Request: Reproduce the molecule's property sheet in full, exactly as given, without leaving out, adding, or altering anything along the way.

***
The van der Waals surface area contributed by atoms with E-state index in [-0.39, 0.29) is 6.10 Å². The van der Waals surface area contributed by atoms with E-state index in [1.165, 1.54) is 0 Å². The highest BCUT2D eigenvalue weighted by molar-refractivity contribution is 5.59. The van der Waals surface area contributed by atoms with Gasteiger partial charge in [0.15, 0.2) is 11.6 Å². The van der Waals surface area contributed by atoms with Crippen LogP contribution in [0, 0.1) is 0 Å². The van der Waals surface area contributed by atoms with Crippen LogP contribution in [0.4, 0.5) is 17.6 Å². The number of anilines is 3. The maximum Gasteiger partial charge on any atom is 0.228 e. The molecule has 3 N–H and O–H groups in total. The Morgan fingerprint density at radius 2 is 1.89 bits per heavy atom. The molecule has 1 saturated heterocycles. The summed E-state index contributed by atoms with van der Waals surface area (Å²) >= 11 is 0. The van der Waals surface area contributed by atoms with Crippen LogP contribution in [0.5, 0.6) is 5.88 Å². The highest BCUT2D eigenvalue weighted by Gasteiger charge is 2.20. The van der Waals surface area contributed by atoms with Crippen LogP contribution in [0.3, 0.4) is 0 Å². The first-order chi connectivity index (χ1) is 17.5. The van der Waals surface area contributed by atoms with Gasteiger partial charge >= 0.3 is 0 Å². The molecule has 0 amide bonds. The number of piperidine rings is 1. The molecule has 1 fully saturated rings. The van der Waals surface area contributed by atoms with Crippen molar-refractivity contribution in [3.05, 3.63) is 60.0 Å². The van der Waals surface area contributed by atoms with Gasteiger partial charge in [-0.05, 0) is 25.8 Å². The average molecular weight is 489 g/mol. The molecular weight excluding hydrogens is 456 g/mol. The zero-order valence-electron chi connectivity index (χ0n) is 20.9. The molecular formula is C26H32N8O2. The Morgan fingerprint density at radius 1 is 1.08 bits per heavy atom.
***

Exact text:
The van der Waals surface area contributed by atoms with E-state index in [-0.39, 0.29) is 6.10 Å². The van der Waals surface area contributed by atoms with E-state index in [1.165, 1.54) is 0 Å². The highest BCUT2D eigenvalue weighted by molar-refractivity contribution is 5.59. The van der Waals surface area contributed by atoms with Gasteiger partial charge in [0.15, 0.2) is 11.6 Å². The van der Waals surface area contributed by atoms with Crippen LogP contribution in [0, 0.1) is 0 Å². The van der Waals surface area contributed by atoms with Crippen LogP contribution in [0.4, 0.5) is 17.6 Å². The number of anilines is 3. The maximum Gasteiger partial charge on any atom is 0.228 e. The molecule has 3 N–H and O–H groups in total. The Morgan fingerprint density at radius 2 is 1.89 bits per heavy atom. The molecule has 1 saturated heterocycles. The summed E-state index contributed by atoms with van der Waals surface area (Å²) >= 11 is 0. The van der Waals surface area contributed by atoms with Crippen LogP contribution in [0.5, 0.6) is 5.88 Å². The highest BCUT2D eigenvalue weighted by Gasteiger charge is 2.20. The van der Waals surface area contributed by atoms with Crippen LogP contribution in [0.3, 0.4) is 0 Å². The first-order chi connectivity index (χ1) is 17.5. The van der Waals surface area contributed by atoms with Gasteiger partial charge >= 0.3 is 0 Å². The molecule has 0 amide bonds. The number of piperidine rings is 1. The molecule has 1 fully saturated rings. The van der Waals surface area contributed by atoms with Crippen molar-refractivity contribution in [3.05, 3.63) is 60.0 Å². The van der Waals surface area contributed by atoms with Gasteiger partial charge in [-0.05, 0) is 25.8 Å². The average molecular weight is 489 g/mol. The molecular weight excluding hydrogens is 456 g/mol. The zero-order valence-electron chi connectivity index (χ0n) is 20.9. The molecular formula is C26H32N8O2. The Morgan fingerprint density at radius 1 is 1.08 bits per heavy atom.